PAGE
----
Sri Lankan frogmouth

The strange looking Sri Lankan frogmouth certainly looks like it could do with some beauty sleep! This nocturnal bird is very distinctive due to its unusual appearance and its loud laughing song. Found only in India and Sri Lanka, it hunts insects at night and rests during the day.

The Sri Lankan frogmouth gets its name from its large, gaping mouth

 

Horsfield’s tarsier

Like other tarsier species, the Horsfield’s tarsier has some very strange adaptations. Tarsiers have the biggest eyes of any mammal compared to body weight, and due to the unique shape of their spine they possess the ability to rotate their head almost 360º! Tarsiers are also the only entirely carnivorous primate, feeding on a diet of insects and small vertebrates at night.

Tarsiers have the biggest eyes of any mammal, relative to their body weight

Night-flowering orchid

The night flowering orchid is the only known orchid species which opens its flowers at night. This newly discovered species is only found on the island of New Britain, in Papua New Guinea. In cultivation, this orchid opens its flowers at around 10pm keeping them open for about 12 hours. The flowers of this orchid are short lived, only lasting for one night.

The night-flowering orchid is the only orchid species to open its flowers at night

Philippine flying lemur

The Philippine flying lemur is not actually a true flier or a true lemur, but is actually a rather unique gliding mammal. It possesses a distinctive gliding membrane, or patagium, that when stretched out enables the Philippine flying lemur to glide through the forest for over 100 metres! It is a secretive and nocturnal animal which ventures out at dusk to find food.

The Philippine flying lemur gliding between trees

Lemur leaf frog

The lemur leaf frog is a nocturnal frog species, with the incredible ability to change colour depending on whether it is active or resting. During the day, it has a bright green colouration to provide it with camouflage whilst curled up on leaves. At night, when it becomes active, the lemur leaf frog’s eyes turn grey and the upperparts of its body turns brown. This provides the lemur leaf frog with excellent camouflage during the day and night.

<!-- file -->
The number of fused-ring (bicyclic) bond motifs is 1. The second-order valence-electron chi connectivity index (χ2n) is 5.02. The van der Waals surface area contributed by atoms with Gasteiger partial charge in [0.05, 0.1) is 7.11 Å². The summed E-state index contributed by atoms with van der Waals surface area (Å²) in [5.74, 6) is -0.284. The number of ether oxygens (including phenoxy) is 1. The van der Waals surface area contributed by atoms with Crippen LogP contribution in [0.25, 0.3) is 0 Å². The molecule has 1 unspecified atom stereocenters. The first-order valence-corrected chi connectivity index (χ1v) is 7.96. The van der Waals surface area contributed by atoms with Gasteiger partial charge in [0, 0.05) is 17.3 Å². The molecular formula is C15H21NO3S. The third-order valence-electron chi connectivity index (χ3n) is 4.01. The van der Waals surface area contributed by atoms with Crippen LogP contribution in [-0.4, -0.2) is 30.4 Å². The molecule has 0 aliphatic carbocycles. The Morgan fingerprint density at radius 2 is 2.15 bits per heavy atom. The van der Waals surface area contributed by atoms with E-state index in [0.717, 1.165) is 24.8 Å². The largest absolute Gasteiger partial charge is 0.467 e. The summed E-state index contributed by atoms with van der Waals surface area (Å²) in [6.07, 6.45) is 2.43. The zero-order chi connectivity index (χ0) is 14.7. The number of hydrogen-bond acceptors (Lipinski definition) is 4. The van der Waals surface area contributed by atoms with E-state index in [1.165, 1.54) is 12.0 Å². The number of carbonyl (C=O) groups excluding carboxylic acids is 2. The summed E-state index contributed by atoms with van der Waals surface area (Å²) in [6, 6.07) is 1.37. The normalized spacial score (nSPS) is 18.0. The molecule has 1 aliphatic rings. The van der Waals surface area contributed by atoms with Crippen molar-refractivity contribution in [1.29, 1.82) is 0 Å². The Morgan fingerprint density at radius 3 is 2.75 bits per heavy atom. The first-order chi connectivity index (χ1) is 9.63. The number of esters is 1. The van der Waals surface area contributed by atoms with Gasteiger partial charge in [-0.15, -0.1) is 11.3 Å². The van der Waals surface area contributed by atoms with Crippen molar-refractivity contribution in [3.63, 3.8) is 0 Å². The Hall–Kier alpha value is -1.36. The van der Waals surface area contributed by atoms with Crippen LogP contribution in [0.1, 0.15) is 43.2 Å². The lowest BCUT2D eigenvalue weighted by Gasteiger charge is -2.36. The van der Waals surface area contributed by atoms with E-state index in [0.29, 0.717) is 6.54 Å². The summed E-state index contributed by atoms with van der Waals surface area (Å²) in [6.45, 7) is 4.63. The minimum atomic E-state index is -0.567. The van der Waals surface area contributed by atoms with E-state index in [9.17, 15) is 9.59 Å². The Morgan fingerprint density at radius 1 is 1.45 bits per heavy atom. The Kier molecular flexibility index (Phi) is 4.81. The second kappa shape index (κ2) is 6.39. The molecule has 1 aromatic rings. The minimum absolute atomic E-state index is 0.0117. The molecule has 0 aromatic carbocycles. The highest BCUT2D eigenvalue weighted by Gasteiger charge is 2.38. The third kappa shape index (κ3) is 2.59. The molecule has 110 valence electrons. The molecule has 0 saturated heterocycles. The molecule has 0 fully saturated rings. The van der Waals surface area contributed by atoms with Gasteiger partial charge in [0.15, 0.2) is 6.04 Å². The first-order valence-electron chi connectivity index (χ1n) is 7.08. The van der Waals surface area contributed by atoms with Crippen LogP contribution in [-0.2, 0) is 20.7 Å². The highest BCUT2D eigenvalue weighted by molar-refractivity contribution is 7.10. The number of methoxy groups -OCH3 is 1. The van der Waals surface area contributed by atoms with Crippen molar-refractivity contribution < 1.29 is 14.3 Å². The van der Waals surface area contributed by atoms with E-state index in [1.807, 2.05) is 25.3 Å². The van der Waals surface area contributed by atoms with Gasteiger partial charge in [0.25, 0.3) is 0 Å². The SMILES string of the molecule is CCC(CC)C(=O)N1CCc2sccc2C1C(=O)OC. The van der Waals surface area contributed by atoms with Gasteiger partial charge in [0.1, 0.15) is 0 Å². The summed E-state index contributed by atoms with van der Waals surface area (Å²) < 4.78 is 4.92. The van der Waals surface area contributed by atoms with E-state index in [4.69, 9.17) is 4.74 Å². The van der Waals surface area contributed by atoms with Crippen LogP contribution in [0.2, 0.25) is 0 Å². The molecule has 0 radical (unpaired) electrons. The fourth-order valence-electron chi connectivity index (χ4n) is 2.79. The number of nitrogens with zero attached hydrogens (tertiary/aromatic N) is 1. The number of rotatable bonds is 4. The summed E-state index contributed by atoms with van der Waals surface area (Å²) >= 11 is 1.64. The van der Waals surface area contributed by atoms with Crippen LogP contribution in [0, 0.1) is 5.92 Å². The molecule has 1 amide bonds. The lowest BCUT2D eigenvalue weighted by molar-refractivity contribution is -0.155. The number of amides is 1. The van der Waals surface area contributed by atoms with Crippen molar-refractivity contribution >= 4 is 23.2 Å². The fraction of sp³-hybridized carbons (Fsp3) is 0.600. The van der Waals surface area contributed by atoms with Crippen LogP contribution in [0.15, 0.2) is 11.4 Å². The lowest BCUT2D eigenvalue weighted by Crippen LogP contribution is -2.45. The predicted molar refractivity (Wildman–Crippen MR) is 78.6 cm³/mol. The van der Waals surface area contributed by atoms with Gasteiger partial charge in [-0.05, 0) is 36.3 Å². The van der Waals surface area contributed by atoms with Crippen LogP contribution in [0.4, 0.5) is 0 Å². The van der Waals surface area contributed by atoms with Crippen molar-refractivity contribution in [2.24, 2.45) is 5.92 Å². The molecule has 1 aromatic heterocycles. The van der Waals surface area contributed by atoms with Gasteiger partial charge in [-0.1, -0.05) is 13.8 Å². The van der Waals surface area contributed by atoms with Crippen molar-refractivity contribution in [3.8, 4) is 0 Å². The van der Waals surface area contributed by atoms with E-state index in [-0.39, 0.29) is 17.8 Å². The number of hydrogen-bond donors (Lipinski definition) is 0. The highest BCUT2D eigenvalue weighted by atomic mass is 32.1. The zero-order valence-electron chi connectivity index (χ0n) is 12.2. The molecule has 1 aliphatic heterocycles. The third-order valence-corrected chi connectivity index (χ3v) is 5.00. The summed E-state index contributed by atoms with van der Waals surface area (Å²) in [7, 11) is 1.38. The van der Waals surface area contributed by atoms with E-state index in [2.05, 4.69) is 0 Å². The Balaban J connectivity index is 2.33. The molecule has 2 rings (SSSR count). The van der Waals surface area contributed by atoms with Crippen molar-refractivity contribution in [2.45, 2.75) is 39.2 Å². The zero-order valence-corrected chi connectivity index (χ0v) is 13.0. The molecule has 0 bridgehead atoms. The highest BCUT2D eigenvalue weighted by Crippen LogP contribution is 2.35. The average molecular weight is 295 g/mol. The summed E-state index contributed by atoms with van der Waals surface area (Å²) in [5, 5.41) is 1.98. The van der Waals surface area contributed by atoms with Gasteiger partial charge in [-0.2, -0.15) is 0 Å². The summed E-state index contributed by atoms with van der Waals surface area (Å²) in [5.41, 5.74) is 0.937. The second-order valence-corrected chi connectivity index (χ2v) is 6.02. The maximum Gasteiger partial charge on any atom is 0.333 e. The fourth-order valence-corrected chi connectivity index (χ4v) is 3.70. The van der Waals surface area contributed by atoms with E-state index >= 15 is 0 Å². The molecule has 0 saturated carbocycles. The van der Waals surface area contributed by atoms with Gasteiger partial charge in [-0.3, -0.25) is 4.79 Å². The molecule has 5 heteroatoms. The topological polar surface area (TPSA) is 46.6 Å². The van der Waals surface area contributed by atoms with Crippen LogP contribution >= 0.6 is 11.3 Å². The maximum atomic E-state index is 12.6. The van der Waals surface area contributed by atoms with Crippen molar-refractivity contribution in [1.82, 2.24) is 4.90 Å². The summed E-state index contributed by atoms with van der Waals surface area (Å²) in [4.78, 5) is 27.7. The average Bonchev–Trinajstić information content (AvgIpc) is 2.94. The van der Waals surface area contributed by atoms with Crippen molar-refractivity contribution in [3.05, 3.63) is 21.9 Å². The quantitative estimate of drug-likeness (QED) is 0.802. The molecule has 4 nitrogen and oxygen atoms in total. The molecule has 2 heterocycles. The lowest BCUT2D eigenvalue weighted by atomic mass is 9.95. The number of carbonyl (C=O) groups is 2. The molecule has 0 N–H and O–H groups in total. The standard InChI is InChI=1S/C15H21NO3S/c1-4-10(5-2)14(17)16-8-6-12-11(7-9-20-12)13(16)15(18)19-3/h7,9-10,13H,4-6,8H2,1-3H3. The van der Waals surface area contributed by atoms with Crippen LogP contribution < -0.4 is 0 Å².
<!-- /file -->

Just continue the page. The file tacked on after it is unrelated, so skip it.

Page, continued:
Lemur leaf frogs have the ability to change colour between green and brown

Great spotted kiwi

As the name suggests, the great spotted kiwi is New Zealand’s largest kiwi species. This nocturnal bird finds its prey at night by tapping the ground with its beak and sniffing the earth. For the first six weeks of their life great spotted kiwi chicks may feed during the day, before becoming exclusively nocturnal.

Two great spotted kiwis foraging at night

Pyjama shark

Despite what its name suggests, you will not find the pyjama shark tucked up in bed at night in its pyjamas, as this strange looking shark is actually nocturnal. It is in fact the seven dark longitudinal stripes running the length of its body which gives this shark its name. The nocturnal pyjama shark spends its day concealed in caves or crevices and becomes active at night to hunt fish and molluscs.

The aptly named pyjama shark

Aardvark

The unusual looking aardvark is primarily a nocturnal animal which spends its day in its burrow and ventures out at night to find food. The aardvarks diet is composed of ants and termites which it swallows whole and then grinds them up in a muscular area of its lower stomach. The aardvark not only holds the title for being the first word in dictionary, but its powerful limbs means it can dig a hole quicker than several men with shovels!

An aardvark showing of its digging skills

Kakapo

The kakapo is a very unusual nocturnal parrot species endemic to New Zealand. This unique species is not only the world’s largest and heaviest parrot but it is also the only flightless parrot in the world. The kakapo was once widespread in New Zealand but now this Critically Edangered species only occurs on Codfish and Chalky Islands.

The kakapo is the largest and heaviest parrot and also seems to be the best at hide and seek!

Don’t forget, Earth Hour is on Saturday  23rd March at 8:30 pm local time, so join the ARKive team and millions of other people worldwide and switch off those lights!

Find out how to get involved on the WWF’s Earth Hour website

Jemma Pealing, ARKive Media Researcher